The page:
Urgent Solutions Needed To Fix Windies’ Performances – Estwick

(CMC) – Assistant coach Roddy Estwick said Wednesday it was critical West Indies urgently found solutions to the problems plaguing their One-Day International performances, after slipping to another series defeat to Bangladesh.

West Indies were hammered by nine wickets after mustering a paltry 108 off 35 overs – their second lowest-ever total against the Tigers – to go two-nil down in the three-match series.

The defeat was their second in four days after losing the opener by six wickets on Sunday after a similar lacklustre batting effort where they managed only 149.

“Just a week ago we were winning the Test series, we were winning the T20 series,” Estwick told reporters.

“We come here, we’re two-down in this ODI series – we’re obviously very, very, very disappointed but you’ve got to try and lift the group. The key thing is not to allow the confidence to drain out of the group. We’ve got to find a way to lift people, we’ve got to find a way to have open discussions and come up with solutions that will move us forward,” Estwick continued.

“We’re still planning for the 2023 [World Cup]. We know the areas we’re falling down in, we know that teams are going to come and bowl a lot of spin against us and we’ve got to find ways to make sure we get better at rotating the strike and different things like that,” he said.

The toss has played a key role in both matches, Bangladesh calling correctly on both occasions and opting to bowl on Guyana National Stadium pitches with plenty of moisture, due to the heavy recent rain.

However, Estwick said West Indies batsmen had failed to adapt, and pointed to all-rounder Keemo Paul, who top-scored with an unbeaten 25 on Wednesday, as the template for batting in the conditions.

“We didn’t adjust to the conditions. We obviously struggled to get any kind of momentum,” Estwick pointed out.

“We’re very very disappointed – we can’t make any excuses. Once you get bowled inside 50 overs, obviously it’s a worry, it’s a concern. The players are all very disappointed – [captain Nicholas] Pooran is disappointed, the coaches are disappointed,” he added.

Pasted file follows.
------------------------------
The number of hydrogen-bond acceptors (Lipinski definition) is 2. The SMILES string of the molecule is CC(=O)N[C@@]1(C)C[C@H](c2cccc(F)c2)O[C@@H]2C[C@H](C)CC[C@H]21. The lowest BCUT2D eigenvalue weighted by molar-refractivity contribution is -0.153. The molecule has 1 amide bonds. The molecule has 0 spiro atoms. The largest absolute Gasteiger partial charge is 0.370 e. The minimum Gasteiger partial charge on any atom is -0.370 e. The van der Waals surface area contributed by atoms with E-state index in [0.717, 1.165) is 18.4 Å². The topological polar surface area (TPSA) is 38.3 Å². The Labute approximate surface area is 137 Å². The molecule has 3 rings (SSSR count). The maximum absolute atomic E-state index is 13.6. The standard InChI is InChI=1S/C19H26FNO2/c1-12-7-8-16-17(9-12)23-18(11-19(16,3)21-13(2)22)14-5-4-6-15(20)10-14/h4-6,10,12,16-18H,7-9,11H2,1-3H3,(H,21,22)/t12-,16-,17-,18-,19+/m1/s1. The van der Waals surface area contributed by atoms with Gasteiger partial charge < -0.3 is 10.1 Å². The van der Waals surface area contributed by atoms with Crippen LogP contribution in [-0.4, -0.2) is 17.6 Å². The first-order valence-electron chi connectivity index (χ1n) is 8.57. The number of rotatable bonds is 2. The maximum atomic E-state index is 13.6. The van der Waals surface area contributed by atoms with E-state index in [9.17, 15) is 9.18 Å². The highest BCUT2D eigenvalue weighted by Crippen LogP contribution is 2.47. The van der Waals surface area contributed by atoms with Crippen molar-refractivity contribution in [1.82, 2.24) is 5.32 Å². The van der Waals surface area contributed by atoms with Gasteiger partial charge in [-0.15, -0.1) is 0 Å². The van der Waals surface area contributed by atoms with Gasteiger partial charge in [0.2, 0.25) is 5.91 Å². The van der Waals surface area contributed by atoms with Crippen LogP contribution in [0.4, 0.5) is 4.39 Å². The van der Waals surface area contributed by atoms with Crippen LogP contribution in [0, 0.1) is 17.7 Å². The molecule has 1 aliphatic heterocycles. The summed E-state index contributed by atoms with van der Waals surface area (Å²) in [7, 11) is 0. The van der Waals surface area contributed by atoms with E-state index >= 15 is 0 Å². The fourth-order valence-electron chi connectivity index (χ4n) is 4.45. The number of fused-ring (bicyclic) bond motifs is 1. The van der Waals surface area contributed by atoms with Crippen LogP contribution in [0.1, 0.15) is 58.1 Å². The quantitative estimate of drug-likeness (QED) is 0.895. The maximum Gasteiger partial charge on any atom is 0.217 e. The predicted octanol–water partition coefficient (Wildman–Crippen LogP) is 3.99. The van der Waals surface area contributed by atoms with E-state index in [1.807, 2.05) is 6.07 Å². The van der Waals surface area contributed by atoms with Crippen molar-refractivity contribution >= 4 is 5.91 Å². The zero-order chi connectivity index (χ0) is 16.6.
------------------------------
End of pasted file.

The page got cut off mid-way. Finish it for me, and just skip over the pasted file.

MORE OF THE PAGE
“[The other team] winning a toss should not mean you’re going to lose a game. We’ve got to find a way to counteract these spinners, to play this spin a lot better. They’ve been causing us a lot of problems but it’s not for a want of trying. The boys are trying. It’s finding a way that’s going to be very very important for us going forward. We’ve still got one more game to play – we continue to learn and I hope we can take some lessons away from it,” Estwick said.

Despite the tricky nature of the pitches, Estwick refused to use conditions as an excuse for West Indies’ poor performances.

“I don’t want to be too critical because people will say you’ve lost and Bangladesh have batted on them,” Estwick noted.

“I thought this one (pitch) was a bit better than the first match. I thought the first match had a lot of moisture. But you’ve got to understand that there’s been a lot of rain around Georgetown and groundsmen can’t put in as much work as they would like, so you don’t want to be too critical,” the assistant coach said.

“Bangladesh have won the toss and they’ve put us in both times. Normally Bangladesh like to try and set a score and put you under pressure but they’ve gone away from that because of the surface. But like I said, there’s been a lot of rain and the pitches are under covers for most of the time and it’s going to be very difficult, once you bat first, to get any sort of momentum,” Estwick said.

The final ODI is set for Saturday at the same venue.